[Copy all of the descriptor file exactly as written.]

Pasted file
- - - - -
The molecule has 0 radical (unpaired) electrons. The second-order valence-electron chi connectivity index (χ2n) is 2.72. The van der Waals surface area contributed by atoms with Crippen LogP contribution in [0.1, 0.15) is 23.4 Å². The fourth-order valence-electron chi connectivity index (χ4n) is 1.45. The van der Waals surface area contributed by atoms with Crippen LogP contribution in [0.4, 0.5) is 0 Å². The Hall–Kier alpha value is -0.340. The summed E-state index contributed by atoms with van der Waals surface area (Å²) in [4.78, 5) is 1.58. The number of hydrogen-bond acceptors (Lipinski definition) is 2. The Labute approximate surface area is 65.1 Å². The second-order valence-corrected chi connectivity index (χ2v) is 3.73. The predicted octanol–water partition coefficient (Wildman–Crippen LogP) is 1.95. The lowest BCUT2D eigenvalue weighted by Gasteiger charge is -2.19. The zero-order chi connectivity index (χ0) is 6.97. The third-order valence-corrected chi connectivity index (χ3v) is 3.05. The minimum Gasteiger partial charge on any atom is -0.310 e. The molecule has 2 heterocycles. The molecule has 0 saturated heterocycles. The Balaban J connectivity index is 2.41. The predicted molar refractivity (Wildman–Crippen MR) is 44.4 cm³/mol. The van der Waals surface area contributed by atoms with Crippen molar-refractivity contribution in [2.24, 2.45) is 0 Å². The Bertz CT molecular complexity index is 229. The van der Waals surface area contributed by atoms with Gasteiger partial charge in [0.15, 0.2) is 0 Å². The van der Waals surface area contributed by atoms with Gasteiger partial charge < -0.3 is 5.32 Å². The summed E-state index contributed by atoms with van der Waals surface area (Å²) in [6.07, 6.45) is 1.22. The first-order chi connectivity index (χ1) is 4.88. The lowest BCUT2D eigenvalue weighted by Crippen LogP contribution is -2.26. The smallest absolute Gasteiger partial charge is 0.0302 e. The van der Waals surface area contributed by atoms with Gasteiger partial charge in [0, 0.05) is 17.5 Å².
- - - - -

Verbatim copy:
The molecule has 0 radical (unpaired) electrons. The second-order valence-electron chi connectivity index (χ2n) is 2.72. The van der Waals surface area contributed by atoms with Crippen LogP contribution in [0.1, 0.15) is 23.4 Å². The fourth-order valence-electron chi connectivity index (χ4n) is 1.45. The van der Waals surface area contributed by atoms with Crippen LogP contribution in [0.4, 0.5) is 0 Å². The Hall–Kier alpha value is -0.340. The summed E-state index contributed by atoms with van der Waals surface area (Å²) in [4.78, 5) is 1.58. The number of hydrogen-bond acceptors (Lipinski definition) is 2. The Labute approximate surface area is 65.1 Å². The second-order valence-corrected chi connectivity index (χ2v) is 3.73. The predicted octanol–water partition coefficient (Wildman–Crippen LogP) is 1.95. The lowest BCUT2D eigenvalue weighted by Gasteiger charge is -2.19. The zero-order chi connectivity index (χ0) is 6.97. The third-order valence-corrected chi connectivity index (χ3v) is 3.05. The minimum Gasteiger partial charge on any atom is -0.310 e. The molecule has 2 heterocycles. The molecule has 0 saturated heterocycles. The Balaban J connectivity index is 2.41. The predicted molar refractivity (Wildman–Crippen MR) is 44.4 cm³/mol. The van der Waals surface area contributed by atoms with Crippen molar-refractivity contribution in [2.24, 2.45) is 0 Å². The Bertz CT molecular complexity index is 229. The van der Waals surface area contributed by atoms with Gasteiger partial charge in [0.15, 0.2) is 0 Å². The van der Waals surface area contributed by atoms with Gasteiger partial charge < -0.3 is 5.32 Å². The summed E-state index contributed by atoms with van der Waals surface area (Å²) in [6.07, 6.45) is 1.22. The first-order chi connectivity index (χ1) is 4.88. The lowest BCUT2D eigenvalue weighted by Crippen LogP contribution is -2.26. The smallest absolute Gasteiger partial charge is 0.0302 e. The van der Waals surface area contributed by atoms with Gasteiger partial charge in [0, 0.05) is 17.5 Å².